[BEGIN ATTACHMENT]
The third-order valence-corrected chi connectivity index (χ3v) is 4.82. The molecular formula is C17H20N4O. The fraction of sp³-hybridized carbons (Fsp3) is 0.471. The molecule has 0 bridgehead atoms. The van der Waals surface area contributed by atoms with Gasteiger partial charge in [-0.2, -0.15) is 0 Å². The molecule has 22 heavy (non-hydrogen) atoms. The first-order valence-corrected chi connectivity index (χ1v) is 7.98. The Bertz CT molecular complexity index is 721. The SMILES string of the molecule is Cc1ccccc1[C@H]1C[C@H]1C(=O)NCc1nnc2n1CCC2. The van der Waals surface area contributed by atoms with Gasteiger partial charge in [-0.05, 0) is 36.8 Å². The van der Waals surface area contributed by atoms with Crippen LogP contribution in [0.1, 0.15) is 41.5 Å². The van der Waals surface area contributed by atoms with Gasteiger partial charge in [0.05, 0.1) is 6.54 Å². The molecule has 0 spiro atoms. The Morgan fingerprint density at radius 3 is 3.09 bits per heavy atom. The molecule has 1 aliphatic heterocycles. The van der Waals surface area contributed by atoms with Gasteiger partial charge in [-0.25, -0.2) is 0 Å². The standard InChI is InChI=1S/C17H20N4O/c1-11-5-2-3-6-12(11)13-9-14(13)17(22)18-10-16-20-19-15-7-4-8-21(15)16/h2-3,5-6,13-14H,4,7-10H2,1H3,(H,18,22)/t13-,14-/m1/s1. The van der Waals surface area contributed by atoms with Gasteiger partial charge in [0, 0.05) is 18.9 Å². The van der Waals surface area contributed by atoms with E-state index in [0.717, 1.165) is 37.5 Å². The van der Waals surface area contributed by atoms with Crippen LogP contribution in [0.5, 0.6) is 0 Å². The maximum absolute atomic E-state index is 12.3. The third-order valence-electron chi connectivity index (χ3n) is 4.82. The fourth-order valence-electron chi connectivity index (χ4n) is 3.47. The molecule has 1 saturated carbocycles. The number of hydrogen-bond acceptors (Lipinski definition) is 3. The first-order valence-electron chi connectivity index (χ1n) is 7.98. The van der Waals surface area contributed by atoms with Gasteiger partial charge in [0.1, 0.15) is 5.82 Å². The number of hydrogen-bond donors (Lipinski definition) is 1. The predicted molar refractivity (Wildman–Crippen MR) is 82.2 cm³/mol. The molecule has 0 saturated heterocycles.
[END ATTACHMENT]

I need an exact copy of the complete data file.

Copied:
The third-order valence-corrected chi connectivity index (χ3v) is 4.82. The molecular formula is C17H20N4O. The fraction of sp³-hybridized carbons (Fsp3) is 0.471. The molecule has 0 bridgehead atoms. The van der Waals surface area contributed by atoms with Gasteiger partial charge in [-0.2, -0.15) is 0 Å². The molecule has 22 heavy (non-hydrogen) atoms. The first-order valence-corrected chi connectivity index (χ1v) is 7.98. The Bertz CT molecular complexity index is 721. The SMILES string of the molecule is Cc1ccccc1[C@H]1C[C@H]1C(=O)NCc1nnc2n1CCC2. The van der Waals surface area contributed by atoms with Gasteiger partial charge in [-0.05, 0) is 36.8 Å². The van der Waals surface area contributed by atoms with Crippen LogP contribution in [0.1, 0.15) is 41.5 Å². The van der Waals surface area contributed by atoms with Gasteiger partial charge in [0.05, 0.1) is 6.54 Å². The molecule has 0 spiro atoms. The Morgan fingerprint density at radius 3 is 3.09 bits per heavy atom. The molecule has 1 aliphatic heterocycles. The van der Waals surface area contributed by atoms with Gasteiger partial charge in [-0.25, -0.2) is 0 Å². The standard InChI is InChI=1S/C17H20N4O/c1-11-5-2-3-6-12(11)13-9-14(13)17(22)18-10-16-20-19-15-7-4-8-21(15)16/h2-3,5-6,13-14H,4,7-10H2,1H3,(H,18,22)/t13-,14-/m1/s1. The van der Waals surface area contributed by atoms with Gasteiger partial charge in [0, 0.05) is 18.9 Å². The van der Waals surface area contributed by atoms with E-state index in [0.717, 1.165) is 37.5 Å². The van der Waals surface area contributed by atoms with Crippen LogP contribution in [0.5, 0.6) is 0 Å². The maximum absolute atomic E-state index is 12.3. The third-order valence-electron chi connectivity index (χ3n) is 4.82. The fourth-order valence-electron chi connectivity index (χ4n) is 3.47. The molecule has 1 saturated carbocycles. The number of hydrogen-bond acceptors (Lipinski definition) is 3. The first-order valence-electron chi connectivity index (χ1n) is 7.98. The van der Waals surface area contributed by atoms with Gasteiger partial charge in [0.1, 0.15) is 5.82 Å². The number of hydrogen-bond donors (Lipinski definition) is 1. The predicted molar refractivity (Wildman–Crippen MR) is 82.2 cm³/mol. The molecule has 0 saturated heterocycles.